2

What Happened:

  • At 8:40am Telegram sends me a login code via the Telegram desktop app.
  • At 8:44am Telegram informs me that someone has logged into my account via ip address #1 (appears to be PIA vpn)
  • I immediately go and revoke access and begin the process of setting
    up 2fa with a password.
  • At 8:45am Telegram sends me a login code via the Telegram desktop app.
  • At 8:46am Telegram sends me a login code via the Telegram desktop app. Somewhere around this time I disable wifi on my phone and notice that my phone is not connecting to the mobile internet.
  • At 8:48am Telegram informs me that someone has logged into my account via ip address #1
  • At 8:48am Telegram informs me that someone has logged into my account via ip address #2
  • I revoke access to both.

  • I finish setting up 2fa.

  • I restart my phone, my mobile internet is back and I get 2 smses informing me that my MMS and WAP Service Settings have arrived. These settings appear legitimate.

Other Important Info:

  • My phone company says no one has contacted them / no settings were altered on their end. They haven't been much help otherwise.
  • My sms log on the phone company's website show two smses received from Telegram that I never saw and never arrived at my phone. I know this is Telegram's number because I went through the process of logging into Telegram's web interface.
  • No strange apps have sms access permissions on the phone.
  • Anti-virus apps show nothing.
  • Galaxy S8+, up to date, not rooted
  • No other attacks, no other accounts appears to have been compromised.

Questions:

  1. Have any attacks like this been reported before? (can't find any)
  2. What else can I do to try to figure out what happened?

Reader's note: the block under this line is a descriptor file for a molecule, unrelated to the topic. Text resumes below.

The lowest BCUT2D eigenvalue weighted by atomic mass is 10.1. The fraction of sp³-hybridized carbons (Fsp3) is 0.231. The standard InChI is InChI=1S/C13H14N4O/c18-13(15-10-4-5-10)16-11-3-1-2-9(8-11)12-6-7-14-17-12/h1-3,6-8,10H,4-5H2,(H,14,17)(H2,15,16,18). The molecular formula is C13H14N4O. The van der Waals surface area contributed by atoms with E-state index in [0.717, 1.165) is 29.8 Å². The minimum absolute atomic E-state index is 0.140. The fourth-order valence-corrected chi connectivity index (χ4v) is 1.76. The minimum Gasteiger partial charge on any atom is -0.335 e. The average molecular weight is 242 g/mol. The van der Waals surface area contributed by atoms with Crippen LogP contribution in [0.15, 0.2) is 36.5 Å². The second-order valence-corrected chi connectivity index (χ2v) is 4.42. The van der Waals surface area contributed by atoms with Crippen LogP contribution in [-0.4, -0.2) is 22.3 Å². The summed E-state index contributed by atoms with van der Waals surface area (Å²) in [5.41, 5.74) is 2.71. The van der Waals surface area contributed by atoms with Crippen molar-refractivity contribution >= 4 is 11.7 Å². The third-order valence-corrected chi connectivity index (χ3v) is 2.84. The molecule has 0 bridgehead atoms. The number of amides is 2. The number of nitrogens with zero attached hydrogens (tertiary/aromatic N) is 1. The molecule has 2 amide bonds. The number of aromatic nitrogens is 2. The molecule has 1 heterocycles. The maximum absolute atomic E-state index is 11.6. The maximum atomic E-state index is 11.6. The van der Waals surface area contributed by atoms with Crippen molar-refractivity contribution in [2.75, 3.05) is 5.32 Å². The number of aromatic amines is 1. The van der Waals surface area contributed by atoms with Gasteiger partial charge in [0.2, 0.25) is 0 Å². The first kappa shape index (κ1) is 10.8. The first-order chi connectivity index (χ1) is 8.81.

I realize that it's also likely that my phone is owned or that there is a telegram exploit. Any other information would be helpful.

1
1. Have any attacks like this been reported before? (can't find any)

Sim card 'hijacking' is possible, a PAC code can be used when transferring a current number to a different existing network. However, when transferring the current number to another sim card (same network), this can be a speedy process. Linus Tech Tips experienced this type of hijacking.

Although, this would involve the old sim card being deactivated, for security purposes. So this sounds less viable given what you described.

2. What else can I do to try to figure out what happened?

Samsung Galaxy S8's were shipped with Android 8.0 and above. So sandboxing was introduced by then. Review all installed apps that have SMS permissions, or any permissions that could elevate, control and make phone calls and/or read SMS.

Less likely, but your version of Android could contain an exploit, review CVEs for your Android version. Which may have provided an attack vector to access your SMS messages. With rooting an Android device, we only know because the modified kernel does not have signed code. However, if a vulnerability was identified which allowed a jailbreak, privilege escalation could occur without the user's knowledge. Although, this is merely speculation, and it's particularly unlikely you are running some type of spyware.

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